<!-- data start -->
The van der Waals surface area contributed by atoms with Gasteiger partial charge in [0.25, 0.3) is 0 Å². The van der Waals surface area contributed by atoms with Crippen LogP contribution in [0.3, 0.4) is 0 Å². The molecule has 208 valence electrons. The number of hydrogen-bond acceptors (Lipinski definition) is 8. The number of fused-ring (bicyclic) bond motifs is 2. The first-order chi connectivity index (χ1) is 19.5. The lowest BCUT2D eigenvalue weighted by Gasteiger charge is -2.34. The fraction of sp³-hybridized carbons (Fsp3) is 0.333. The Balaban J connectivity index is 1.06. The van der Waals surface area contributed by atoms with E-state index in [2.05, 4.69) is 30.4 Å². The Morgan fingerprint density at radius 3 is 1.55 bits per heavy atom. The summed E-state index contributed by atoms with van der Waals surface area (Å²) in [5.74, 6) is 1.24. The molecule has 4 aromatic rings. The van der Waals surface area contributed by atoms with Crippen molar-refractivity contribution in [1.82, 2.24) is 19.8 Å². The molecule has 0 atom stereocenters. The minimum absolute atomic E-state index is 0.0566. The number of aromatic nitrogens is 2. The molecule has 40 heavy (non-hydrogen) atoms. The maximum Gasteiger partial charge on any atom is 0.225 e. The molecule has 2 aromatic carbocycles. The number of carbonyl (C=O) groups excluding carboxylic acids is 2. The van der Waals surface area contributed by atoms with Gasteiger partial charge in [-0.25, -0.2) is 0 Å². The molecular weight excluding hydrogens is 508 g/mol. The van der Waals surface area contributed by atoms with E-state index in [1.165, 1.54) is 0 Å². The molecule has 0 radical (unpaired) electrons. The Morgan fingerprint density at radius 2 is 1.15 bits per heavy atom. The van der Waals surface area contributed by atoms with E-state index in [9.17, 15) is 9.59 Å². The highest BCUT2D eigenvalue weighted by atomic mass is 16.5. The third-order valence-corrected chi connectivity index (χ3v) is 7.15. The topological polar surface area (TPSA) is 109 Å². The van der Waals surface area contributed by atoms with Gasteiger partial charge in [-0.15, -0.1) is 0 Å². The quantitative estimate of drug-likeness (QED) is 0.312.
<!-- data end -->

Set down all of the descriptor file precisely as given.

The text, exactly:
The van der Waals surface area contributed by atoms with Gasteiger partial charge in [0.25, 0.3) is 0 Å². The van der Waals surface area contributed by atoms with Crippen LogP contribution in [0.3, 0.4) is 0 Å². The molecule has 208 valence electrons. The number of hydrogen-bond acceptors (Lipinski definition) is 8. The number of fused-ring (bicyclic) bond motifs is 2. The first-order chi connectivity index (χ1) is 19.5. The lowest BCUT2D eigenvalue weighted by Gasteiger charge is -2.34. The fraction of sp³-hybridized carbons (Fsp3) is 0.333. The Balaban J connectivity index is 1.06. The van der Waals surface area contributed by atoms with E-state index in [2.05, 4.69) is 30.4 Å². The Morgan fingerprint density at radius 3 is 1.55 bits per heavy atom. The summed E-state index contributed by atoms with van der Waals surface area (Å²) in [5.74, 6) is 1.24. The molecule has 4 aromatic rings. The van der Waals surface area contributed by atoms with Crippen molar-refractivity contribution in [1.82, 2.24) is 19.8 Å². The molecule has 0 atom stereocenters. The minimum absolute atomic E-state index is 0.0566. The number of aromatic nitrogens is 2. The molecule has 40 heavy (non-hydrogen) atoms. The maximum Gasteiger partial charge on any atom is 0.225 e. The molecule has 2 aromatic carbocycles. The number of carbonyl (C=O) groups excluding carboxylic acids is 2. The van der Waals surface area contributed by atoms with Gasteiger partial charge in [-0.25, -0.2) is 0 Å². The molecular weight excluding hydrogens is 508 g/mol. The van der Waals surface area contributed by atoms with E-state index in [1.165, 1.54) is 0 Å². The molecule has 0 radical (unpaired) electrons. The Morgan fingerprint density at radius 2 is 1.15 bits per heavy atom. The van der Waals surface area contributed by atoms with E-state index in [9.17, 15) is 9.59 Å². The highest BCUT2D eigenvalue weighted by atomic mass is 16.5. The third-order valence-corrected chi connectivity index (χ3v) is 7.15. The topological polar surface area (TPSA) is 109 Å². The van der Waals surface area contributed by atoms with Gasteiger partial charge in [-0.15, -0.1) is 0 Å². The quantitative estimate of drug-likeness (QED) is 0.312.